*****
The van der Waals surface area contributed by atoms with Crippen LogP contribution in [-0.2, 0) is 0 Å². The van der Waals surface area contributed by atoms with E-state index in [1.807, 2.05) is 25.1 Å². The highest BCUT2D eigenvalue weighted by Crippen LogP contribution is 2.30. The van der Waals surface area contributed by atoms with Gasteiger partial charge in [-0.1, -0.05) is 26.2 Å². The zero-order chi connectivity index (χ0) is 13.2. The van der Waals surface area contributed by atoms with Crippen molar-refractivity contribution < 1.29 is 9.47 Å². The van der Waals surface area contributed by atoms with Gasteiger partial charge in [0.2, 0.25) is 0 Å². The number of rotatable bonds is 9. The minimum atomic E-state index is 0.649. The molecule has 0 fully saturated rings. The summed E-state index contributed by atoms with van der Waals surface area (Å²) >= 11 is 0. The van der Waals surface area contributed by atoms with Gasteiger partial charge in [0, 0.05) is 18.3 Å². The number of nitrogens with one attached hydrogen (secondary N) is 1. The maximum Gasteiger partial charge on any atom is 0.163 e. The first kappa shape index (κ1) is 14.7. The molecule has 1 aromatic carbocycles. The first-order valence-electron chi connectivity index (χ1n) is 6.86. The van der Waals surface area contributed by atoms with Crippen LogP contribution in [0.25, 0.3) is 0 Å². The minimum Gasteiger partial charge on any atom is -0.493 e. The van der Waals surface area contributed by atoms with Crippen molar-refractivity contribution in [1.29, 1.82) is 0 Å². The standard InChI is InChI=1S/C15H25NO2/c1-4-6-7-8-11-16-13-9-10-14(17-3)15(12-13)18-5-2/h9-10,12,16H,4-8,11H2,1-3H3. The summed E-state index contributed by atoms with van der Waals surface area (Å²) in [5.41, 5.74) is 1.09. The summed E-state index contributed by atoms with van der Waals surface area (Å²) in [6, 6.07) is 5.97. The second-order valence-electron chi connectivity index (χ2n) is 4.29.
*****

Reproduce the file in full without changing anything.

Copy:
The van der Waals surface area contributed by atoms with Crippen LogP contribution in [-0.2, 0) is 0 Å². The van der Waals surface area contributed by atoms with E-state index in [1.807, 2.05) is 25.1 Å². The highest BCUT2D eigenvalue weighted by Crippen LogP contribution is 2.30. The van der Waals surface area contributed by atoms with Gasteiger partial charge in [-0.1, -0.05) is 26.2 Å². The zero-order chi connectivity index (χ0) is 13.2. The van der Waals surface area contributed by atoms with Crippen molar-refractivity contribution < 1.29 is 9.47 Å². The van der Waals surface area contributed by atoms with Gasteiger partial charge in [0.2, 0.25) is 0 Å². The number of rotatable bonds is 9. The minimum atomic E-state index is 0.649. The molecule has 0 fully saturated rings. The summed E-state index contributed by atoms with van der Waals surface area (Å²) >= 11 is 0. The van der Waals surface area contributed by atoms with Gasteiger partial charge in [0, 0.05) is 18.3 Å². The number of nitrogens with one attached hydrogen (secondary N) is 1. The maximum Gasteiger partial charge on any atom is 0.163 e. The first kappa shape index (κ1) is 14.7. The molecule has 1 aromatic carbocycles. The first-order valence-electron chi connectivity index (χ1n) is 6.86. The van der Waals surface area contributed by atoms with Crippen LogP contribution in [0.25, 0.3) is 0 Å². The minimum Gasteiger partial charge on any atom is -0.493 e. The van der Waals surface area contributed by atoms with Crippen molar-refractivity contribution in [1.29, 1.82) is 0 Å². The standard InChI is InChI=1S/C15H25NO2/c1-4-6-7-8-11-16-13-9-10-14(17-3)15(12-13)18-5-2/h9-10,12,16H,4-8,11H2,1-3H3. The summed E-state index contributed by atoms with van der Waals surface area (Å²) in [5.41, 5.74) is 1.09. The summed E-state index contributed by atoms with van der Waals surface area (Å²) in [6, 6.07) is 5.97. The second-order valence-electron chi connectivity index (χ2n) is 4.29.